AP CEO Says DOJ Seized Records For 'Thousands And Thousands' of Phone Calls
Police State - Under normal circumstances it is hard enough to get the Elite Media to write meaningful stories about real news. Now with Comrade Obama's press intimidation and warrantless wiretapping programs the "free" press has been put on notice: "We know where you are, who you talk with and any affairs you are having. Don't fuck with us! We have the IRS watching our backs."
Take a guess how many whistleblowers will be calling any reporters these days with Big Brother watching.
Now the Associated Press president and chief executive Gary Pruitt has told staff at a Wednesday town hall meeting that the phone records obtained by the government included "thousands and thousands" of calls in and out of the news organization, according to a staffer who attended.
The AP revealed on May 13 that the Justice Department had seized records for 20 separate phone lines over a two-month period as part of a leak investigation, but has not mentioned how many calls may have been affected.
AP President and CEO Gary Pruitt said Sunday on "Face the Nation." It was the methodology - "so sweeping, so secretively, so abusively and harassingly overbroad," he said - that breached the Constitution says the Huffington Post.
During the town hall, Pruitt reiterated that the AP did not report on a CIA-thwarted terrorist plot in May 2012 out of national security concerns until sources indicated the Obama administration was going to announce it publicly.
Pruitt explained. "So over 100, approximately a hundred journalists used these telephone lines as part of newsgathering and over the course of the two months of the records that they swept up, thousands upon thousands of newsgathering calls were made.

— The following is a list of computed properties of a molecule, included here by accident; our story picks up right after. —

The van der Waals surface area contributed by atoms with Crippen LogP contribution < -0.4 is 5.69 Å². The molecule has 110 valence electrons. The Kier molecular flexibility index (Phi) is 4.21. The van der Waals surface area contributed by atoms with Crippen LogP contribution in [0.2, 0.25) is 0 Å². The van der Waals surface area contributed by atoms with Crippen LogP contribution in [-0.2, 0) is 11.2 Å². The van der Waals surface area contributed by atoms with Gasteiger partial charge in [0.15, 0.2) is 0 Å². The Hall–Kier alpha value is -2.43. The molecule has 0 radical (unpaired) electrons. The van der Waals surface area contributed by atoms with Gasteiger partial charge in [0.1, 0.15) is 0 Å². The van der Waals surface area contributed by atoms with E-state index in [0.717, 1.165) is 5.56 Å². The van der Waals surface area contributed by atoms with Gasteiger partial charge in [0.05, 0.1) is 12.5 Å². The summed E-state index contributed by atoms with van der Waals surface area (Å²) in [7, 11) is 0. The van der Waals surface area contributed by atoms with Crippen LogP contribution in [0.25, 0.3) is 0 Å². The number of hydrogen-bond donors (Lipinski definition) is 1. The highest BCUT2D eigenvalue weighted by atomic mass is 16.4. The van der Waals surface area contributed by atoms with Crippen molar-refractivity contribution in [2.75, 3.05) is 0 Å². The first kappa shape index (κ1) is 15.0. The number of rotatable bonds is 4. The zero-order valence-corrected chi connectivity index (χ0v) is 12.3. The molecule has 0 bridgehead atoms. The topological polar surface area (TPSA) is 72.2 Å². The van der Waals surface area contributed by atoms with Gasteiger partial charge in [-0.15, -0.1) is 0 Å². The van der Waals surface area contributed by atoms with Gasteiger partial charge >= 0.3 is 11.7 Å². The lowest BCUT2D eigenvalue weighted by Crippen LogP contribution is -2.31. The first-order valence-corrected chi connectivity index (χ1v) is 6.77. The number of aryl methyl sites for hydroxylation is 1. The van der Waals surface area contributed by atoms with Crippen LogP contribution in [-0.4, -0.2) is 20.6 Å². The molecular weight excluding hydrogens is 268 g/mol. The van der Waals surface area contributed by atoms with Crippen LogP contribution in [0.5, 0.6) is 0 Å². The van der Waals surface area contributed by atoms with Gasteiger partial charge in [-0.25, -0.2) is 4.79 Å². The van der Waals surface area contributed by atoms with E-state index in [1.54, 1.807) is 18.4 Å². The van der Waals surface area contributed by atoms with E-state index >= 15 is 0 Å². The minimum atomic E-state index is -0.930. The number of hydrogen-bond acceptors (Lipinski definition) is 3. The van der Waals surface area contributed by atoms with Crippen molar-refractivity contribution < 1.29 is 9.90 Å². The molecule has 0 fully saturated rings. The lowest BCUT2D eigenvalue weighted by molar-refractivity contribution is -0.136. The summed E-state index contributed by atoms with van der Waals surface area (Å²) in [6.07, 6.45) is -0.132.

"...Under their own rules, they are required to narrow this request as narrowly as possible so as to not tread upon the First Amendment," he went on. "And yet they had a broad, sweeping collection, and they did it secretly. Their rules require them to come to us first but in this case they didn't, claiming an exception, saying that if they had it would have posed a substantial threat to their investigation. But they have not explained why it would and we can't understand why it would."
Pruitt said the AP acted "responsibly," holding the story for five days upon receiving guidance from the intelligence community that it posed a national security risk reports CBS News.
It was important for the American public to know about the CIA operation that thwarted an al Qaeda plot to detonate a bomb aboard a U.S.-bound airplane, he continued, because "the Department of Homeland security were telling the American public that there was no credible evidence of a terrorist plot related to the anniversary of the killing Of Osama bin Laden." That characterization was "misleading."
A call from a Washington, D.C. district attorney last week notified the AP of the subpoenaed phone records, Pruitt said. Since then, he added, "officials that would normally talk to us, and people we talk to in the normal course of newsgathering, are already saying they're a little reluctant to talk to us; they fear that they will be monitored by the government.
"...The government has no business having control over all, monitoring all of this newsgathering information from the Associated Press," he continued. "And if they restrict that apparatus, you're right - the people of the United States will only know what the government wants them to know and that's not what the framers of the Constitution had in mind when they wrote the First Amendment."